Kansas GOP Insider (wannabe): Why Kansas Debt per Student Is Gi-normous

Thursday, July 7, 2016

Why Kansas Debt per Student Is Gi-normous

The Kansas Policy Institute released a piece last week showing how school debt exploded between 2004 and 2014. Public school debt increased by 53.7 percent. That's total insanity, but as usual the heavy hand of government intervention played a huge role in the exploding debt--and the rush to build new school buildings as fast as possible.

In Kansas, the number of students in public schools increased by 5.6 percent within those 10 years, and debt per headcount went through the roof. In 2004, debt per student was $5,728. Ten years later, it was $8,805 per student. 

If I had to guess, the vast majority of the debt was secured between 2011 and 2013. Many of the districts that built new schools between those years didn't have growth that made those new buildings a necessity, BUT there was talk of changing the school finance formula beginning in 2010, when Gov. Sam Brownback was elected.

The formula needed to change. Adopted in 1992, it's been heavily litigated ever since. Somehow, school districts were angry about the 1992 formula (See Gannon 2005), but now that it's been eliminated, they continue to demand that the formula be reinstated. (See, Gannon 2016, to be before the Kansas Supreme Court (ahem, circus clowns) in September of this year.)

In 2012, legislators tweaked the 1992 school finance formula. The 1992 formula created a 20 mill property tax for every property owner in the state. That money went directly to Topeka to be used to fund schools. The formula offered a base state aid per pupil (BSAPP), and then a district's student population was weighted based on a number of things like students on free and reduced lunches, distance students lived from the school buildings, English as a second language students, and new facilities. Basically, a student who lived more than 2 miles from the school district on a free and reduced lunch plan was counted as more than a single student. 

It's odd that making some students more equal than others somehow is considered by some to be an equitable and fair way to fund schools. The old formula incentivized putting students on Individualized Education Plans (IEPs) and on signing students up for free and reduced lunches among other things. 

One thing the 2012 proposed formula dropped was some forms of new facility weighting. This State Aid in Bond and Interest weighting added more funding when a district built new buildings. Basically, a school would receive a state-funded subsidy based on the school district's assessed valuation per pupil when it built a new school. These weightings and adjustments were based solely on the value of the most expensive district in the state. This meant that if Blue Valley, the wealthiest district in the state, has a property value assessment per student of $5,000, every district is funded to that amount. I never understood why, if the goal was to be fair, the baseline wasn't the average property value assessment per student statewide, instead of just matching Blue Valley. That would have been a more cost efficient plan, but then, being fiscally responsible and economical was never the point.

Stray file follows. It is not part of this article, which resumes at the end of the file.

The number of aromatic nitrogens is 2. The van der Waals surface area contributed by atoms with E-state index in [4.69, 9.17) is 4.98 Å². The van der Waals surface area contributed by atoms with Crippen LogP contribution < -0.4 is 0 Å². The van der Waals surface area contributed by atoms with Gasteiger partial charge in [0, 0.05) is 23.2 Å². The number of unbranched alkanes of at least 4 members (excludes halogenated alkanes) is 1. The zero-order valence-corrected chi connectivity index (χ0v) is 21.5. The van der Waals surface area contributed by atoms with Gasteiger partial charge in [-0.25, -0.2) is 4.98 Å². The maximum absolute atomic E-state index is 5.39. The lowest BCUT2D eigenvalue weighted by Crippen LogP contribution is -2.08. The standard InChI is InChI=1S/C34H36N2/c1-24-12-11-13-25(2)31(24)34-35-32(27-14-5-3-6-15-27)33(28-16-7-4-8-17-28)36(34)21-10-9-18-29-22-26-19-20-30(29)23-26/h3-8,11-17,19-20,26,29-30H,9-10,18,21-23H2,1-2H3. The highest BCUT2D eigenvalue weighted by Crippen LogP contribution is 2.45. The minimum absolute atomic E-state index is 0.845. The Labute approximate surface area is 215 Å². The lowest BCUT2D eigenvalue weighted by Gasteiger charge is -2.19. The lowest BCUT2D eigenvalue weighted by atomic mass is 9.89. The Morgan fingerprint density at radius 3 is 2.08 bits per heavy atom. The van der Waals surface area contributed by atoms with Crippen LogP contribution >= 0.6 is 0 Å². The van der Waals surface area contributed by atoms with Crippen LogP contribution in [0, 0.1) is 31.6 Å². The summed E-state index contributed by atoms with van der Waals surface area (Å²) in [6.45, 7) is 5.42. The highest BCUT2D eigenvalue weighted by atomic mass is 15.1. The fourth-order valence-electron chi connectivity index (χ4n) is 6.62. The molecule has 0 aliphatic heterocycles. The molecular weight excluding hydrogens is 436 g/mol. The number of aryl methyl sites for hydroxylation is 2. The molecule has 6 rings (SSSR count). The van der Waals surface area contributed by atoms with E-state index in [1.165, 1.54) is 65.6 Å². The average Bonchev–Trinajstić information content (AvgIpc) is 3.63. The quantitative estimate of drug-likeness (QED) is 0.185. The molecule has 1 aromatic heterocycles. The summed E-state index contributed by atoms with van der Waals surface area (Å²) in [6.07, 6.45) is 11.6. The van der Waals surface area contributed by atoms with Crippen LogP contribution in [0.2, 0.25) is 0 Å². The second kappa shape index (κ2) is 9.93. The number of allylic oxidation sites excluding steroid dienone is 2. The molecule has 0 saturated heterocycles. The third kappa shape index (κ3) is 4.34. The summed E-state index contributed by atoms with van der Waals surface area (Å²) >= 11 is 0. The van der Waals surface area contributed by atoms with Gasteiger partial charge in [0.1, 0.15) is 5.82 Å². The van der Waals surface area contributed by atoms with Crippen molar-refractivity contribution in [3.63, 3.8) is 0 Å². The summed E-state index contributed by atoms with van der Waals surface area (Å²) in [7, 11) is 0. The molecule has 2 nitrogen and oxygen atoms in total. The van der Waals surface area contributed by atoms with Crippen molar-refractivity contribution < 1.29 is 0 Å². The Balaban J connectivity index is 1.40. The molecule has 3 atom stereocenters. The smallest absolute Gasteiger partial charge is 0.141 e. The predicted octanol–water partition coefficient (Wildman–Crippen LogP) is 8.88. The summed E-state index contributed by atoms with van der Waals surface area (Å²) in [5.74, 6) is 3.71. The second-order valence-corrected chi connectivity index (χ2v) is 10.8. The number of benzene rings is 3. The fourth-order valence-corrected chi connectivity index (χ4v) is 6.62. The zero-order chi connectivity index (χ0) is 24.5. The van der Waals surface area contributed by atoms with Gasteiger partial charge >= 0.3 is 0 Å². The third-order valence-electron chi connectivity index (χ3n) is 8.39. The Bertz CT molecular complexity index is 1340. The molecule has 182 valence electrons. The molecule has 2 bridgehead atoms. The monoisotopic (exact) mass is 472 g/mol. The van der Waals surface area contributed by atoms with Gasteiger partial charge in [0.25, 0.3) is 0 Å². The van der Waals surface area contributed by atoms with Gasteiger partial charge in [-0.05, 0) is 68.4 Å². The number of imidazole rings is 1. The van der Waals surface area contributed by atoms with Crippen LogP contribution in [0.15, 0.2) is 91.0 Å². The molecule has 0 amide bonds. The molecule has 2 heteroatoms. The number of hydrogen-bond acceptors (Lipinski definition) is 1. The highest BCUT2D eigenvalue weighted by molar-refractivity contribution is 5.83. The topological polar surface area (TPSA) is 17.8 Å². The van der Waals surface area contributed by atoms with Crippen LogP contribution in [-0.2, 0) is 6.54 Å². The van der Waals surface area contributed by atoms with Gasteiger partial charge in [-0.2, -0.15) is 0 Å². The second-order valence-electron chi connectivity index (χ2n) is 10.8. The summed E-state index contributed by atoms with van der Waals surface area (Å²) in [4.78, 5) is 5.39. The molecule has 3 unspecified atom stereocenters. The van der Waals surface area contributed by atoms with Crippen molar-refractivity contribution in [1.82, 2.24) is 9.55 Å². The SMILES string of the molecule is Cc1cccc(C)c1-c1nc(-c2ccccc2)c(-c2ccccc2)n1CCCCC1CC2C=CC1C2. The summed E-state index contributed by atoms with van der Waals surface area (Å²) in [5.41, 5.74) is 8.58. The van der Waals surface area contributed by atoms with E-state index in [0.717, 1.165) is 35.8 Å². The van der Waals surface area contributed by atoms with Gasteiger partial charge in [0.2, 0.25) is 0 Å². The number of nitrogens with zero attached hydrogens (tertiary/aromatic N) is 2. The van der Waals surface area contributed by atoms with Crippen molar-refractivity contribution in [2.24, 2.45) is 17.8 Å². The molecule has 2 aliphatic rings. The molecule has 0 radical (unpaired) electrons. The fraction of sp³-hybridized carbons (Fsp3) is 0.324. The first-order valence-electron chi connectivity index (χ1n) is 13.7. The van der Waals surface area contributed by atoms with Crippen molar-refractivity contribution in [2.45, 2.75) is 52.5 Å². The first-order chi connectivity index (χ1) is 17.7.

The 2012 formula tweak also eliminated the New Facility weighting provision of the 1992 formula. This provision added 25 percent of the base state aid per pupil to a school's budget for the first two years a new building was in use. That money was to be used to hire new teachers and cover staff and utility costs of the new building. Adding to the student population, with or without a new building under the old formula, meant new funding at a bare minimum of the BSAPP times the number of additional students. If a district couldn't afford to pay new teachers to staff a new building, should a district be adding buildings in the first place? 

So, as legislators and state politicians debated the pros and cons of adjusting the 1992 formula, school administrators saw the writing on the wall. The state money train was about to be derailed. It was a sprint to voters to explain, often in very misleading terms, how important new buildings were to the district RIGHT NOW. Every school district in Johnson County passed a new building bond issue between 2011 and 2013. To be fair, Johnson County is probably the fastest growing county in the state. That said, growth slowed dramatically during the economic recession, and population growth countywide wasn't meeting growth projections. And Johnson County isn't the only county that built new schools between 2011 and 2013. My guess is there was a statewide rush.

So, the amount of public debt per Kansas public school student exploded, faster than CPI, faster than population growth. 

The 1992 formula should never have been adopted in the first place, and now that it's on its way out, it's ironic that the districts that suffered the most, (ahem, Blue Valley) seem to be the loudest advocates for continued enslavement to the rest of the state. I don't get it.

1 comment:

  1. If I'm not mistaken, the original mill rate was set at 32 mills and later reduced to 20 mill.
    John Faber